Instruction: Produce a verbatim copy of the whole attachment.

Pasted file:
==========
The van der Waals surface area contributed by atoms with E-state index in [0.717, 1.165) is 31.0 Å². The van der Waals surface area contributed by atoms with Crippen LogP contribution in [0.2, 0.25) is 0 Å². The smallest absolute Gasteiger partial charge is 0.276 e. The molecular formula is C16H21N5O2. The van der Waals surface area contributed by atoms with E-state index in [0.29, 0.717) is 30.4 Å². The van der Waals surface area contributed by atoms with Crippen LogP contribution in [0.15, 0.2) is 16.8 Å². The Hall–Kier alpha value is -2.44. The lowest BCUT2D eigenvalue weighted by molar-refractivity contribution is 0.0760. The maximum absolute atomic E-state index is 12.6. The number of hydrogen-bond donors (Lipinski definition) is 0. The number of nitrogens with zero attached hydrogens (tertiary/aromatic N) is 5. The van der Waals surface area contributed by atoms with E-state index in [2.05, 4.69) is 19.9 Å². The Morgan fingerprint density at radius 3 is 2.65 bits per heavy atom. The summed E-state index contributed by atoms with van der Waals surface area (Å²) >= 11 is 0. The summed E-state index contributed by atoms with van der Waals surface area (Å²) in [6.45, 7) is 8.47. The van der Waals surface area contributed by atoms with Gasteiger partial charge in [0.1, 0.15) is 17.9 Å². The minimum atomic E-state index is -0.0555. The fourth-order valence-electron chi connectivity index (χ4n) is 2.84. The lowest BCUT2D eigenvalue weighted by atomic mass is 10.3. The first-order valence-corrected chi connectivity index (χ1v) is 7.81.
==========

The van der Waals surface area contributed by atoms with E-state index in [0.717, 1.165) is 31.0 Å². The van der Waals surface area contributed by atoms with Crippen LogP contribution in [0.2, 0.25) is 0 Å². The smallest absolute Gasteiger partial charge is 0.276 e. The molecular formula is C16H21N5O2. The van der Waals surface area contributed by atoms with E-state index in [0.29, 0.717) is 30.4 Å². The van der Waals surface area contributed by atoms with Crippen LogP contribution in [0.15, 0.2) is 16.8 Å². The Hall–Kier alpha value is -2.44. The lowest BCUT2D eigenvalue weighted by molar-refractivity contribution is 0.0760. The maximum absolute atomic E-state index is 12.6. The number of hydrogen-bond donors (Lipinski definition) is 0. The number of nitrogens with zero attached hydrogens (tertiary/aromatic N) is 5. The van der Waals surface area contributed by atoms with E-state index in [2.05, 4.69) is 19.9 Å². The Morgan fingerprint density at radius 3 is 2.65 bits per heavy atom. The summed E-state index contributed by atoms with van der Waals surface area (Å²) >= 11 is 0. The summed E-state index contributed by atoms with van der Waals surface area (Å²) in [6.45, 7) is 8.47. The van der Waals surface area contributed by atoms with Gasteiger partial charge in [0.1, 0.15) is 17.9 Å². The minimum atomic E-state index is -0.0555. The fourth-order valence-electron chi connectivity index (χ4n) is 2.84. The lowest BCUT2D eigenvalue weighted by atomic mass is 10.3. The first-order valence-corrected chi connectivity index (χ1v) is 7.81.